We were running a wee bit late out of the house on the way there, and it took a while to find someplace to stow the car at the race, so my warmup was a little lacking at just under 9 minutes.
That’s all right, though, since the humidity meant that it didn’t take much to warm up my muscles anyway and it did it’s most important job: it cleared my head.
I still felt tired and woozy on the drive over to the race despite resting my eyes most of the way (obviously, Erin was behind the wheel.)
While warming up and standing at the stating line, I saw a few people that are normally much faster than I am on the roads, and one person that I thought looked familiar and who warmed up in a BAA singlet but whom I hadn’t met…maybe I had seen him in New England Runner at one point? Turns out that he was Mike Dowling, a 2:34 marathoner. (That’s another way of saying that he’s a lot faster than I am.)
So…now that the race is growing so rapidly, and is bringing in the faster runners, how is that going to affect my race strategy?
Turns out, not so much. The course was a little different this year than in year’s past due to some trail maintenance on Fox East, so in the first couple miles you get to stay on the snowmobile trail quite a bit longer and cut out some of the single track.
The additional wide double track meant that my normal strategy of going out in front of everybody so that I could be the first to the narrower and more technical trails was going to be a little more difficult, and the faster guys on the starting line meant that it was going to be that much more important.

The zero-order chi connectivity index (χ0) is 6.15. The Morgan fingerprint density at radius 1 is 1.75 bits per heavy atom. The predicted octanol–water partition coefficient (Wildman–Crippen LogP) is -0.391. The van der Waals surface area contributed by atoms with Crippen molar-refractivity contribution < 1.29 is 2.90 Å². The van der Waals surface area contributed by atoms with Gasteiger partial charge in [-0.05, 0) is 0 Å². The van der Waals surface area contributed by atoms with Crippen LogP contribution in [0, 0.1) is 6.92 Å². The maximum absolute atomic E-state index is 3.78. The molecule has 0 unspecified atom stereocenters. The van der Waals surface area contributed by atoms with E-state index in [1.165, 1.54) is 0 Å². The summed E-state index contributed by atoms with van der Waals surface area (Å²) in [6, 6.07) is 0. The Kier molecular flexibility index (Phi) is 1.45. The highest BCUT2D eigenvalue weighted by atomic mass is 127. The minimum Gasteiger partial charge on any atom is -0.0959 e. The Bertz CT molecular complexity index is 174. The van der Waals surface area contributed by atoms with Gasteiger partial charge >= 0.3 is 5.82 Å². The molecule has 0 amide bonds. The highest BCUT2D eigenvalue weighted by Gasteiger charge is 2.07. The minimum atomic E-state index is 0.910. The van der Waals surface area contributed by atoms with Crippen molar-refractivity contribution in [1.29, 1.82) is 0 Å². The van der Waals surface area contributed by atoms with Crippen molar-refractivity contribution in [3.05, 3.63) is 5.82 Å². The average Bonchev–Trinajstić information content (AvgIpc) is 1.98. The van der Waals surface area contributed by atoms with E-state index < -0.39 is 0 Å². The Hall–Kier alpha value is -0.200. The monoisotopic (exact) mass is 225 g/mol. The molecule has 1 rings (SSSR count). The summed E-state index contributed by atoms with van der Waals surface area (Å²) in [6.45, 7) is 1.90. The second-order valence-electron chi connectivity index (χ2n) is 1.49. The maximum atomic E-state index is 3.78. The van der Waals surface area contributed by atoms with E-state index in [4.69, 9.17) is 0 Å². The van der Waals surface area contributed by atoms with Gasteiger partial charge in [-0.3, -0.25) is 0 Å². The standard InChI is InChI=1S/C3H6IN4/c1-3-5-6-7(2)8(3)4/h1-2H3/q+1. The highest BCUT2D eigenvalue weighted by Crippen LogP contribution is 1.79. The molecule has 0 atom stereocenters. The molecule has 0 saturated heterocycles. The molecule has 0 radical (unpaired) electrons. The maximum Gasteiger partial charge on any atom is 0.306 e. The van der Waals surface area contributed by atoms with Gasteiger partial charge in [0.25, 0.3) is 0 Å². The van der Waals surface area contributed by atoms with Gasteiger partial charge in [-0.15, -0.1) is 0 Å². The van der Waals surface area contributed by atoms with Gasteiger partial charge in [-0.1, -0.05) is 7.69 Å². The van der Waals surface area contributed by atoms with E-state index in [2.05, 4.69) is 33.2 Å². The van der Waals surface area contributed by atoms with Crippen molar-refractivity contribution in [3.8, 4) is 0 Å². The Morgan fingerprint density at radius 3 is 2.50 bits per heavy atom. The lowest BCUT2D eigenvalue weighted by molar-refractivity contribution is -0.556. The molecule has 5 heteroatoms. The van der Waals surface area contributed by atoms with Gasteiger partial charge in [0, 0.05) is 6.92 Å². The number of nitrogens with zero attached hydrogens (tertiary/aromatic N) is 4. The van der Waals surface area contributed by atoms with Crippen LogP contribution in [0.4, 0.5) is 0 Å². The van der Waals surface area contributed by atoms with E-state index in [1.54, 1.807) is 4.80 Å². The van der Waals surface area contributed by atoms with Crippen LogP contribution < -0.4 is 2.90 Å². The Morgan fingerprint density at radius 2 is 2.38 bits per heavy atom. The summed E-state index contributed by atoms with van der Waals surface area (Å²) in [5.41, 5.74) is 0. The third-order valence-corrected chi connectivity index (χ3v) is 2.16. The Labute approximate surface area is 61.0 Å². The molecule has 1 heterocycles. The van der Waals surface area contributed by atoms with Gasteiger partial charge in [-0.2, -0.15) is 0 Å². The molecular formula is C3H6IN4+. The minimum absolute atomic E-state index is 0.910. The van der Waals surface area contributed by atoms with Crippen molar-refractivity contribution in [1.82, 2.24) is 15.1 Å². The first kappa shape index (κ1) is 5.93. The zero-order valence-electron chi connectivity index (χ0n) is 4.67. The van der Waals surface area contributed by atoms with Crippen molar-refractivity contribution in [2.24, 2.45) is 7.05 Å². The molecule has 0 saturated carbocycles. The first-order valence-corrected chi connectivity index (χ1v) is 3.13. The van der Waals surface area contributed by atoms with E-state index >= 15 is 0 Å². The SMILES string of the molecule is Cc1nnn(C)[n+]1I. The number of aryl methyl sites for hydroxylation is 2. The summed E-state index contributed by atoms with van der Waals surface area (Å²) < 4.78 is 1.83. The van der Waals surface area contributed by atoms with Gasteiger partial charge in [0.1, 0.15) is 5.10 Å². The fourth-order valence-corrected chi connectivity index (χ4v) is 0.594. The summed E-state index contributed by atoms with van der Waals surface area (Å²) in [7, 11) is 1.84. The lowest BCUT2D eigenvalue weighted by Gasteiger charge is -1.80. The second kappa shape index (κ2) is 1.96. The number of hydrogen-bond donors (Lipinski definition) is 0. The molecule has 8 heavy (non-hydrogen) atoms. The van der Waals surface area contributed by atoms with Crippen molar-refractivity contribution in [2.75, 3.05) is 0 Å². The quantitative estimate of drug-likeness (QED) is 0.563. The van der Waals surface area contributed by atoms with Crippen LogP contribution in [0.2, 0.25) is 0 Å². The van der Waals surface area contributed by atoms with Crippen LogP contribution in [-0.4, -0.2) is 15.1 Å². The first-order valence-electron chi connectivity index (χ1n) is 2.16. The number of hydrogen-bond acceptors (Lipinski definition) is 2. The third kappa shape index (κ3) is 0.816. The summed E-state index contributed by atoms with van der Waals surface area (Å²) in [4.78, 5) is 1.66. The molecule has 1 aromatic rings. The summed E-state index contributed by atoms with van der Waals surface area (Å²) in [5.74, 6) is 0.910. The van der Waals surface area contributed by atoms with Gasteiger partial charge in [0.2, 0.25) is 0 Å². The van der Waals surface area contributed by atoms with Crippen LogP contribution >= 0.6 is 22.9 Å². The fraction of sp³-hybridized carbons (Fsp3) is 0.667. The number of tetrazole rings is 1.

So, it was time to line up while Ian Parlin gave his pre-race instructions. He included the normal directions about trail etiquette and how the course is marked, and also shared the story about Chris Douglass and why the race is in his memory.
This type of trail race was the sort of thing that Chris loved, and he died in a car accident a few weeks before the first Scuffle.
His family has been very involved with the race right from day one. Quite a few of them ran and/or volunteered this year, including his mother who won her age division!
I took a front position on the far left of the starting line despite the slight turn towards the right at the beginning so that I could go out as fast as I wanted and not have to hurdle a large stone that sticks out of the trail around the corner on the right side.
The race starts on one of the Knight’s Woods Trails, and I went out as hard as I could for the first quarter mile to build up an early lead and kept up a pretty hard pace the rest of the first mile or two.
Coming up on mile 2, I heard Mike coming up on me on some of the easier single track, but then we turned onto the Bat Cave trail. This trail has pretty technical single track and a lot of loop backs, and with the previous night’s rain it was a little slick in places.
My goal was to put in a surge after every blind corner so that I would stay out of sight completely and wouldn’t give anybody behind me any motivation to try and catch me late in the race.
It worked. I believe that this was Mike’s first trail race, and he wasn’t familiar with the course while I’ve run it many times.
The race was basically a time trial the entire way, especially once I’d gotten a little ways into this initial stretch of single track. Knowing which corners I needed to slow down for, which would have trees I could slingshot around, and which turns really weren’t that bad so that I could maintain my speed helped me stay upright and maintain my momentum. It also helped that I know where the roots and rocks are so that I could easily choose my path.